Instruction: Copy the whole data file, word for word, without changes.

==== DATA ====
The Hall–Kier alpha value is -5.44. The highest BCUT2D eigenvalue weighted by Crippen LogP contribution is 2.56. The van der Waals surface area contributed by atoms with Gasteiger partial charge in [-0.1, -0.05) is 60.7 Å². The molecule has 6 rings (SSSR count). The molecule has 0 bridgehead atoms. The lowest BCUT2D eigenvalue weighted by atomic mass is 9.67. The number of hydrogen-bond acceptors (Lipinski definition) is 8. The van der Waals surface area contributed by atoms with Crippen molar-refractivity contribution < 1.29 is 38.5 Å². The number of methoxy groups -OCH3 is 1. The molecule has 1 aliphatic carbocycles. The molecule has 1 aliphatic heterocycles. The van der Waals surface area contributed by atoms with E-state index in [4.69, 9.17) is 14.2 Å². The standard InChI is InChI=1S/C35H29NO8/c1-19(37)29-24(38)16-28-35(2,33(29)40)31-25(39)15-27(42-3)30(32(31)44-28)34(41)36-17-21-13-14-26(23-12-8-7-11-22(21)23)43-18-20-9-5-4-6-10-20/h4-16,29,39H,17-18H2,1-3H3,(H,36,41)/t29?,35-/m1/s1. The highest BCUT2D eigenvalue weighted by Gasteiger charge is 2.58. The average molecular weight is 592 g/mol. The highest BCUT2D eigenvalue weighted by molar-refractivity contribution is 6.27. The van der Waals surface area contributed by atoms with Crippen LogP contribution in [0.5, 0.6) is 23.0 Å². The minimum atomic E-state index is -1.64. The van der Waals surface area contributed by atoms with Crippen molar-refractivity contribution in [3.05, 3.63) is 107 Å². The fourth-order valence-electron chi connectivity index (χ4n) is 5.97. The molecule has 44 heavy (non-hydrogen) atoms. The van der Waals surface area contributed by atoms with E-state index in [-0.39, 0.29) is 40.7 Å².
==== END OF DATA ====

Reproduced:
The Hall–Kier alpha value is -5.44. The highest BCUT2D eigenvalue weighted by Crippen LogP contribution is 2.56. The van der Waals surface area contributed by atoms with Gasteiger partial charge in [-0.1, -0.05) is 60.7 Å². The molecule has 6 rings (SSSR count). The molecule has 0 bridgehead atoms. The lowest BCUT2D eigenvalue weighted by atomic mass is 9.67. The number of hydrogen-bond acceptors (Lipinski definition) is 8. The van der Waals surface area contributed by atoms with Crippen molar-refractivity contribution < 1.29 is 38.5 Å². The number of methoxy groups -OCH3 is 1. The molecule has 1 aliphatic carbocycles. The molecule has 1 aliphatic heterocycles. The van der Waals surface area contributed by atoms with E-state index in [4.69, 9.17) is 14.2 Å². The standard InChI is InChI=1S/C35H29NO8/c1-19(37)29-24(38)16-28-35(2,33(29)40)31-25(39)15-27(42-3)30(32(31)44-28)34(41)36-17-21-13-14-26(23-12-8-7-11-22(21)23)43-18-20-9-5-4-6-10-20/h4-16,29,39H,17-18H2,1-3H3,(H,36,41)/t29?,35-/m1/s1. The highest BCUT2D eigenvalue weighted by Gasteiger charge is 2.58. The average molecular weight is 592 g/mol. The highest BCUT2D eigenvalue weighted by molar-refractivity contribution is 6.27. The van der Waals surface area contributed by atoms with Crippen LogP contribution in [0.5, 0.6) is 23.0 Å². The minimum atomic E-state index is -1.64. The van der Waals surface area contributed by atoms with Crippen molar-refractivity contribution in [3.05, 3.63) is 107 Å². The fourth-order valence-electron chi connectivity index (χ4n) is 5.97. The molecule has 44 heavy (non-hydrogen) atoms. The van der Waals surface area contributed by atoms with E-state index in [-0.39, 0.29) is 40.7 Å².